Positive identification is often possible, via webpages and videos online, and some of the monastic members are known to other members in RL. Debunking of possible hoax IDs is probably not possible tho: if a fake ID posts carefully how would we know they are fake!
When I first joined the site I really wanted to know about everyone. Then I found that my discomfort about not knowing the backgrounds of many forum members was causing me to reflect a lot on this form of attachment I hadn’t realised I have: a sort of personality view, where I was using my sense (correct or incorrect) of the person I imagined behind an utterance actually influenced how I valued the utterance. Perhaps it is better to examine what people say more dispassionately, in terms of whether it helps me understand Dhamma better, and just let go of what doesn’t.
I become increasing aware of all the mental games I deploy to create a sense of who “Gillian” is, rather than accept the reality of not-self, not-Gillian. Now I begin to see that I grasp after knowing other people and understanding them; in fact using similar games to create images of other people that I use to bolster my self-important sense of self.
… Does any of it really matter? Not-self = not-theirself as well as not-myself?
Yes, that is a valuable insight. And that thought crossed my mind as well…so thanks for saying the thing I was thinking. And now that you mention it, perhaps my subconscious motivation was to pre-determine-or ‘rank’ the poster’s comments based on their degree of inclusion or commitment to the Dhamma. Yet I continue to wonder if, based on the commitment of monks and/or nuns, that their knowledge of the Dhamma might be more extensive or accurate. And while I think it might be relevant to wonder about all of this, I do recognize the value of wisdom regardless of its source.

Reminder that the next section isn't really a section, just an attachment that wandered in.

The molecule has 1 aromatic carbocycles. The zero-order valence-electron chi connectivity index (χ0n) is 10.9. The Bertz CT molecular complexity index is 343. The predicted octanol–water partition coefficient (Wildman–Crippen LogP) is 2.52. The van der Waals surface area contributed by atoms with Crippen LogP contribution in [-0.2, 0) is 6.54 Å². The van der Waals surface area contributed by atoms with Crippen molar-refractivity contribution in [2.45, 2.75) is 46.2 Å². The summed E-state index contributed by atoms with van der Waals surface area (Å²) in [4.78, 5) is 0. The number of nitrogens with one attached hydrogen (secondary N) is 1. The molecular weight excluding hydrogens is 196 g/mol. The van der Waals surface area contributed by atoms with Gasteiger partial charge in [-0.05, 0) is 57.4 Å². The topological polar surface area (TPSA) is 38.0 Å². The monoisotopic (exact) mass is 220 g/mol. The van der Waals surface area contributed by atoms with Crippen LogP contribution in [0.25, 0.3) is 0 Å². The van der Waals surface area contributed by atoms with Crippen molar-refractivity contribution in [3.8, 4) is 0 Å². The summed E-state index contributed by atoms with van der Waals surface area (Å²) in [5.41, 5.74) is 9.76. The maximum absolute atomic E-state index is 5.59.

Thanks for ‘enlightening’ me!
That is pretty funny for two reasons, well maybe curious is a better word. First, there were really zombies in Buddha’s time on the planet? I mean they obviously could NOT have been referring to the glut of programming now available on mass media. So, to what kind of being did that refer?
And the second thing is an addendum based on a necessary revision to the four ways of living together by suggesting that a fifth way might describe my situation?
#5. A goddess living with a goddess
Revised here at the risk of incurring the wrath of Mara:
"And how does a goddess live with a goddess? It’s when the wife … is ethical, of good character … And the wife is also … ethical, of good character … That’s how a goddess lives with a goddess. These are the five ways of living together.” …
I love finding these terms in Bhante Sujato’s translations. He is being both precise and humorous. When we look around at all the chasing and grasping, it does feel a bit like seeing zombies. When a sleepy driver cuts us off, that was a zombie. When the police arrest a drunk driver passed out in a self-driving Tesla on the highway, that’s a zombie passing careless through life, pouring stuff down his throat. That is suffering.
And perhaps #6 as well?
What’s also interesting is that monastics, the Noble Ones, are none of the above, because the above are defined by: